Eclectic Grounds

conflicts and conversation

Archive for the ‘Ideology’ Category

Some ideas never get old…

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I know I am way late with a post on Avatar but this is just too good not to share it…


Iranian propaganda move gone wrong

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(Notes on) Politics, Theory and Photography sums up a propaganda battle that is underway in Iran between the government news agency and government critics. It’s a brilliant piece about the power of images, symbolic resistance and gender roles.

The government fired the opening salvo when the state news agency Farspublished photos of a student leader – Majid Tavakoli – who has been arrested and remains in custody. In the photographs Tavakoli, who is highly critical of the regime, was forced to wear Islamic chador andmaghnaeh, the female headscarf.

What the authorities apparently intended as a means of humiliating a critic had a surprising effect – it generated Internet solidarity, as scores of Iranian men posted pictures of themselves on various social networking sites wearing headscarves.

[…] the veiled men in the photos make clear that the images are intended as a rebuke to the official practice of compelling Iranian women to wear the chador. Perhaps the regime has made a massive mis-step here.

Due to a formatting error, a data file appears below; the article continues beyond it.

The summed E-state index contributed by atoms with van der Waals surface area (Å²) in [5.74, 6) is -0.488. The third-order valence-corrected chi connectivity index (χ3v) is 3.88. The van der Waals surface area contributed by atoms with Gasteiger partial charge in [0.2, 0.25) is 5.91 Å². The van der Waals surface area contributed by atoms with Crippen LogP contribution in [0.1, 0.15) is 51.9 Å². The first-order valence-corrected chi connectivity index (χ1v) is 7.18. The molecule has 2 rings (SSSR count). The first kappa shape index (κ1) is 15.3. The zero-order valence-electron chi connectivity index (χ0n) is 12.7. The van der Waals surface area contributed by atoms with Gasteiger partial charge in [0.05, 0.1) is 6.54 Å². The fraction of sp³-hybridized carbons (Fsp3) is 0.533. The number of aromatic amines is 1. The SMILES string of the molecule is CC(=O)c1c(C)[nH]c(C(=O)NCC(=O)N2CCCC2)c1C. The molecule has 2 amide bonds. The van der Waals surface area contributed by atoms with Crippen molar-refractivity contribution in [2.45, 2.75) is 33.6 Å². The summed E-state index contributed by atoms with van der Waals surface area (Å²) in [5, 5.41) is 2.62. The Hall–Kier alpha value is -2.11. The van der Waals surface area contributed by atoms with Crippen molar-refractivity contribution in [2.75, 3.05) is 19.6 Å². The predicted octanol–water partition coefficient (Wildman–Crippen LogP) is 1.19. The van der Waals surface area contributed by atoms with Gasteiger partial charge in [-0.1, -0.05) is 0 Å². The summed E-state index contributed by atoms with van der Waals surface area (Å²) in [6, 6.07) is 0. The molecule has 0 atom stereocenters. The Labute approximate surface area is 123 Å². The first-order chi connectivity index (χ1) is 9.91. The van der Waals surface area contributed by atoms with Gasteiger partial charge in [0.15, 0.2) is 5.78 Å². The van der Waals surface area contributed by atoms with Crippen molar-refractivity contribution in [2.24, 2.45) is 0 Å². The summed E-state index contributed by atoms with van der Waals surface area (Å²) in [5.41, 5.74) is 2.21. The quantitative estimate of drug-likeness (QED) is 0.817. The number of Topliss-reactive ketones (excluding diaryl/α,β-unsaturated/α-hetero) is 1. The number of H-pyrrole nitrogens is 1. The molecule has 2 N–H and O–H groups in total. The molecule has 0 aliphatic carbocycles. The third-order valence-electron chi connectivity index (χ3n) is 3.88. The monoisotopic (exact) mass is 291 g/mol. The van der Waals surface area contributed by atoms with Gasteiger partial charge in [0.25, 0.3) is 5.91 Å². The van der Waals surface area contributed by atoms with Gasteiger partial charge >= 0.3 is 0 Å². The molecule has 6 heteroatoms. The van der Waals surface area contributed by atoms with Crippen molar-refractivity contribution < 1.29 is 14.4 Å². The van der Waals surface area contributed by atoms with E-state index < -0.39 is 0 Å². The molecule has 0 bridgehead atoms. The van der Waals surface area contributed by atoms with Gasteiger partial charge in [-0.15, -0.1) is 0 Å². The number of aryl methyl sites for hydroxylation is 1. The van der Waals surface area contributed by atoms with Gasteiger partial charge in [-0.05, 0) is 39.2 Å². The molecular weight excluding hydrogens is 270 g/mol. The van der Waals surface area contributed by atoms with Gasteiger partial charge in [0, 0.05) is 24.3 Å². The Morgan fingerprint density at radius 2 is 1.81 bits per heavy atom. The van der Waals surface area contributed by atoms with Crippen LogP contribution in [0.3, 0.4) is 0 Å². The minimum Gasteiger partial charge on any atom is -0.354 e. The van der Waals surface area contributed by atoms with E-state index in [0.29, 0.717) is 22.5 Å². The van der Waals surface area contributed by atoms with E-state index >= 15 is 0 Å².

Full story here

Written by henrik

December 15, 2009 at 5:04 pm

Global affairs and the failure of liberal common sense

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The latest Theory Talk features an interesting interview with James Ferguson, Stanford political anthropologist and outspoken critic of the “development” doctrine. In the talk, he offers insights to his work and vita, but he also talks more generally about social science approaches to global studies:

One of the things that bothers me about a lot of what I read the in social sciences that’s, as you say, ‘globally oriented’, is that it seems to start with a bunch of certainties, a bunch of assumptions – a kind of Western liberal common sense – that we know how countries ought to be organized. They ought to be democracies; they ought to respect human rights; they ought to guarantee the rule of law; they ought to be at peace with their neighbors. And then you look at, say, a country in Africa and all you’re able to see is a series of lacks – of things that should be there but aren’t. And you end up constructing huge parts of the world as just sort of empty spaces where things ought to be there but aren’t. And it leads to a kind of impoverished understanding, I think, because you don’t really understand what is going on here. How do people conduct their affairs? How is legitimate authority exercised? How are rules made and enforced? You know, all the kinds of questions that ought to be the starting place tend to disappear or recede into the background. So, I think the real challenge is to approach this whole question with a sense of openness, a willingness to be surprised and learn something new and not to be so deductive.